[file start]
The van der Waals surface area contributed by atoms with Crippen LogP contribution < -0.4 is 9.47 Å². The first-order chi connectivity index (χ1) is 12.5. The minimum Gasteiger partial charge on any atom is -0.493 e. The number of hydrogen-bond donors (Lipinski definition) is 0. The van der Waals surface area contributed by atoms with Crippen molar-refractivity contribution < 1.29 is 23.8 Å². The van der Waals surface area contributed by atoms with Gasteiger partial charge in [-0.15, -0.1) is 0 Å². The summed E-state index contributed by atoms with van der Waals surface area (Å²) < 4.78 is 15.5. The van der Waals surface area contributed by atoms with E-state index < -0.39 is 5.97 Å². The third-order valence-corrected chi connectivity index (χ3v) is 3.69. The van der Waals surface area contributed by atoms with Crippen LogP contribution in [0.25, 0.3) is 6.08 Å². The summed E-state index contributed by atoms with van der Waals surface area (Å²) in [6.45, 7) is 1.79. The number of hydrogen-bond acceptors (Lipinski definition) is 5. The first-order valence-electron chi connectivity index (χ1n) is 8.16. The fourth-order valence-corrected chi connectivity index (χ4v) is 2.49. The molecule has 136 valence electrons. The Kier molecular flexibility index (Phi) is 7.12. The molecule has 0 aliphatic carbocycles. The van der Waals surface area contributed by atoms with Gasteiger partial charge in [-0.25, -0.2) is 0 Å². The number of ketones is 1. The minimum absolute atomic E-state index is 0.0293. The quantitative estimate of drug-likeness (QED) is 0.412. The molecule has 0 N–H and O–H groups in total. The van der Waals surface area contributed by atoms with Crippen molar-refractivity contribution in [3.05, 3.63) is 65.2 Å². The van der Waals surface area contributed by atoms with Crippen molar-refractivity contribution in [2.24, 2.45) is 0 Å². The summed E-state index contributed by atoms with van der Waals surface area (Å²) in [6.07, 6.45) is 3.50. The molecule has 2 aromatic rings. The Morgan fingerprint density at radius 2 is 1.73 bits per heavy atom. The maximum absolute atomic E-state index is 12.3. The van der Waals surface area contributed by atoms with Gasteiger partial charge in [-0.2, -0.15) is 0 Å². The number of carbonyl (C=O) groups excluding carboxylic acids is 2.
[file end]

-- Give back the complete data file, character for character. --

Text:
The van der Waals surface area contributed by atoms with Crippen LogP contribution < -0.4 is 9.47 Å². The first-order chi connectivity index (χ1) is 12.5. The minimum Gasteiger partial charge on any atom is -0.493 e. The number of hydrogen-bond donors (Lipinski definition) is 0. The van der Waals surface area contributed by atoms with Crippen molar-refractivity contribution < 1.29 is 23.8 Å². The van der Waals surface area contributed by atoms with Gasteiger partial charge in [-0.15, -0.1) is 0 Å². The summed E-state index contributed by atoms with van der Waals surface area (Å²) < 4.78 is 15.5. The van der Waals surface area contributed by atoms with E-state index < -0.39 is 5.97 Å². The third-order valence-corrected chi connectivity index (χ3v) is 3.69. The van der Waals surface area contributed by atoms with Crippen LogP contribution in [0.25, 0.3) is 6.08 Å². The summed E-state index contributed by atoms with van der Waals surface area (Å²) in [6.45, 7) is 1.79. The number of hydrogen-bond acceptors (Lipinski definition) is 5. The first-order valence-electron chi connectivity index (χ1n) is 8.16. The fourth-order valence-corrected chi connectivity index (χ4v) is 2.49. The molecule has 136 valence electrons. The Kier molecular flexibility index (Phi) is 7.12. The molecule has 0 aliphatic carbocycles. The van der Waals surface area contributed by atoms with Gasteiger partial charge in [-0.25, -0.2) is 0 Å². The number of ketones is 1. The minimum absolute atomic E-state index is 0.0293. The quantitative estimate of drug-likeness (QED) is 0.412. The molecule has 0 N–H and O–H groups in total. The van der Waals surface area contributed by atoms with Crippen molar-refractivity contribution in [3.05, 3.63) is 65.2 Å². The van der Waals surface area contributed by atoms with Crippen molar-refractivity contribution in [2.24, 2.45) is 0 Å². The summed E-state index contributed by atoms with van der Waals surface area (Å²) in [6.07, 6.45) is 3.50. The molecule has 2 aromatic rings. The Morgan fingerprint density at radius 2 is 1.73 bits per heavy atom. The maximum absolute atomic E-state index is 12.3. The van der Waals surface area contributed by atoms with Gasteiger partial charge in [-0.2, -0.15) is 0 Å². The number of carbonyl (C=O) groups excluding carboxylic acids is 2.